Europe Rejects Brazilian Mahogany Imports

AMSTERDAM, The Netherlands, March 29, 2002 (ENS) - The long battle Greenpeace has waged against the illegal logging and trade of Brazilian mahogany is bearing fruit.

The international environmental pressure group received documentation today confirming that the European Commission is now warning all European Union countries to reject Brazilian mahogany.

The March 26 Note to the Management Authorities of the 15 EU Member States from Christoph Bail, head of global and international affairs in the environment directorate, “advises Member States not to accept export permits for specimens of Swietenia macrophylla [mahogany] from Brazil until further notice, without first obtaining from the Brazilian authorities a statement that those specimens were legally acquired.”


Logs of Brazilian mahogany (Two photos courtesy Greenpeace)
Big-leafed mahogany, also known as American mahogany, grows from the south of Mexico throughout Central and South America to Bolivia and Brazil, including large portions of the Amazon Basin. It is one of the hardest of neotropical woods, and one of the most important and valuable on the international market.

Worldwide consumer demand for quality mahogany furniture drives the trade. Wholesale stripping of Amazon forests has resulted in an estimated 70 percent depletion of the world's supply.

Last October, the Brazilian environmental agency IBAMA suspended indefinitely the trading of mahogany following evidence of widespread illegal logging on public and Indian lands. IBAMA maintains that “all the stocks of mahogany awaiting internal and external marketing are illegal.”

The banning of mahogany logging in three Amazon states, Para, Mato Grosso and Acre, was imposed by decree on December 5, 2001.


Rafts of mahogany logs await transport to market.
Several powerful mahogany exporters took legal action and were allowed by a court decision to continue to traffic illegally acquired mahogany. Since then at least eight companies ave exported over 15,000 cubic meters of mahogany with an export value of approximately US$11 million, according to Greenpeace.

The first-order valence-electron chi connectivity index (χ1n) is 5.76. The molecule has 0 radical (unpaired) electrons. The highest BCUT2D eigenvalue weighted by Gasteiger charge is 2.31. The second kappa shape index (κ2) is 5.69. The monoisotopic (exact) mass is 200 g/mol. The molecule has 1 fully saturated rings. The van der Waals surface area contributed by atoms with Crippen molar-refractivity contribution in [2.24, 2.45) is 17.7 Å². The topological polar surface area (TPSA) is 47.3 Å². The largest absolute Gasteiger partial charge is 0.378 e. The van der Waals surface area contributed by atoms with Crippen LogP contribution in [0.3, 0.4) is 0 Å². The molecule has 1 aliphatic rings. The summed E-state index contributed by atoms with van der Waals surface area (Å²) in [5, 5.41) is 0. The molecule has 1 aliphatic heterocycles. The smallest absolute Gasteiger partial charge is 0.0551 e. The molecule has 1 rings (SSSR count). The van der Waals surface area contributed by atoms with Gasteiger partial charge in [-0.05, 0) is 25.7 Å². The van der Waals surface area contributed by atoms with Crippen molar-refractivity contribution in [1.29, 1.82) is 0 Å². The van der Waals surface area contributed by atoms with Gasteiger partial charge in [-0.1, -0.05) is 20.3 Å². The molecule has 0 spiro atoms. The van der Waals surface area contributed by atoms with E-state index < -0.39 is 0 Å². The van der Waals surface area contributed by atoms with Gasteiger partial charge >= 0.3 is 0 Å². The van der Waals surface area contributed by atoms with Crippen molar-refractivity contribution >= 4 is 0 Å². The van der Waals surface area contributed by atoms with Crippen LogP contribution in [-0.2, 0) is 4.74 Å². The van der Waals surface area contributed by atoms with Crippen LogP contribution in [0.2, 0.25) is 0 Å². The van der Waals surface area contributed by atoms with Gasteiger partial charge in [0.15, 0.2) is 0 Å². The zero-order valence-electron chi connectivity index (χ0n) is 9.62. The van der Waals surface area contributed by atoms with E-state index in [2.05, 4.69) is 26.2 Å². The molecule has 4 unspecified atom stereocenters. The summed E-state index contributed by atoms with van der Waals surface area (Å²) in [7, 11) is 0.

The Commission's move follows announcements made by the German and Belgian governments to stop mahogany being imported into their countries and from entering the trade.

Following a Greenpeace protest action on a shipment in Germany last month, 300 cubic meters of mahogany, imported by DLH, the world’s largest international trader of mahogany, have been confiscated by the German authorities.

In Belgium, following evidence provided by Greenpeace, the government requested the Dutch authorities to stop a consignment for the Belgian trader Bomoco entering Belgium. Today, another consignment in Belgium destined for the Italian importer Laster Spa, was seized.

In the UK, Greenpeace has received approval from the Appeal Courts of Justice to take the Department of Environment, Food and Rural Affairs to Judicial Review over imports of Brazilian mahogany. Last month, the government refused to seize a shipment of over 800 cubic meters of mahogany and allowed the importer to sell it into the timber trade. The UK is the largest European market for mahogany.

Greenpeace Amazon campaign coordinator Paulo Adario says this is a strong signal that European governments must take immediate steps to end the trade in illegal mahogany. "International action and cooperation is essential if we are to stop destruction in the Amazon and other ancient forests around the world," he said.

Now Greenpeace is urging the United States, the world's largest importer of Amazon wood, to also suspend the mahogany trade until it can be proven that the wood comes from legitimate legal sources.


Mahogany logs in the Brazilian Amazon (Photo courtesy TRAFFIC)
TRAFFIC, the joint wildlife trade monitoring program of the World Wide Fund For Nature and the World Conservation Union, says there are indications of a decrease in exports of mahogany from Brazil and Bolivia. "This is partly due to increase of control measures but also because of exhaustion of the resource."

In June 1997, a proposal by Bolivia and the United States to include this species in Appendix II of the Convention on International Trade in Endangered Species (CITES) for strict monitoring of its trade was narrowly rejected. Similar proposals were rejected at previous CITES meetings in 1992 and 1994.

After the 1997 meeting the exporting countries of Brazil and Bolivia and the biggest importer, the USA, formed a working group to examine the status, management and trade in this species throughout its range. That group was reconveneded in 2000.

The market is growing constantly, TRAFFIC says, and the demand continues to be supplied by wild mahogany, especially at the time when the mahogany plantations in the region are still in their early days.